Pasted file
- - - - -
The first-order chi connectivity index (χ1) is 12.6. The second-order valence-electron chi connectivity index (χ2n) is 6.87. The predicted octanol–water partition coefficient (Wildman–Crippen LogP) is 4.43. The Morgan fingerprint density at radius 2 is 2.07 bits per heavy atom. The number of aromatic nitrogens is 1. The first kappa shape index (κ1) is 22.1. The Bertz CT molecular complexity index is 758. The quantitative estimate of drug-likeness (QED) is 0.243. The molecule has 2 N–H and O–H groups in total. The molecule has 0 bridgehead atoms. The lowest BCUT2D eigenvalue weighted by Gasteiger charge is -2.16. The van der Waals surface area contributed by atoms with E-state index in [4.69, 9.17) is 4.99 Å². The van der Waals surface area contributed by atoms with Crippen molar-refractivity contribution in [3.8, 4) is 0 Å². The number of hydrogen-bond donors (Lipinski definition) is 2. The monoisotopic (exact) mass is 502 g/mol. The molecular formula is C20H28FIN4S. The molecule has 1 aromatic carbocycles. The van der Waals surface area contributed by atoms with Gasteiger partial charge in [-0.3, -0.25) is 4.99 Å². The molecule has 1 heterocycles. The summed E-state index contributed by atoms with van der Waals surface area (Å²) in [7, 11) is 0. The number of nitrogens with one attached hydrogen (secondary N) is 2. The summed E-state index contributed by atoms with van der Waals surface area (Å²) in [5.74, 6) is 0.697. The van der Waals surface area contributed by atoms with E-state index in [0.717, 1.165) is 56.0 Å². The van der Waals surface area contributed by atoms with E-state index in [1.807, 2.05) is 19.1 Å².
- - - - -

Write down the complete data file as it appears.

The first-order chi connectivity index (χ1) is 12.6. The second-order valence-electron chi connectivity index (χ2n) is 6.87. The predicted octanol–water partition coefficient (Wildman–Crippen LogP) is 4.43. The Morgan fingerprint density at radius 2 is 2.07 bits per heavy atom. The number of aromatic nitrogens is 1. The first kappa shape index (κ1) is 22.1. The Bertz CT molecular complexity index is 758. The quantitative estimate of drug-likeness (QED) is 0.243. The molecule has 2 N–H and O–H groups in total. The molecule has 0 bridgehead atoms. The lowest BCUT2D eigenvalue weighted by Gasteiger charge is -2.16. The van der Waals surface area contributed by atoms with E-state index in [4.69, 9.17) is 4.99 Å². The van der Waals surface area contributed by atoms with Crippen molar-refractivity contribution in [3.8, 4) is 0 Å². The number of hydrogen-bond donors (Lipinski definition) is 2. The monoisotopic (exact) mass is 502 g/mol. The molecular formula is C20H28FIN4S. The molecule has 1 aromatic carbocycles. The van der Waals surface area contributed by atoms with Gasteiger partial charge in [-0.3, -0.25) is 4.99 Å². The molecule has 1 heterocycles. The summed E-state index contributed by atoms with van der Waals surface area (Å²) in [7, 11) is 0. The number of nitrogens with one attached hydrogen (secondary N) is 2. The summed E-state index contributed by atoms with van der Waals surface area (Å²) in [5.74, 6) is 0.697. The van der Waals surface area contributed by atoms with E-state index in [0.717, 1.165) is 56.0 Å². The van der Waals surface area contributed by atoms with E-state index in [1.807, 2.05) is 19.1 Å².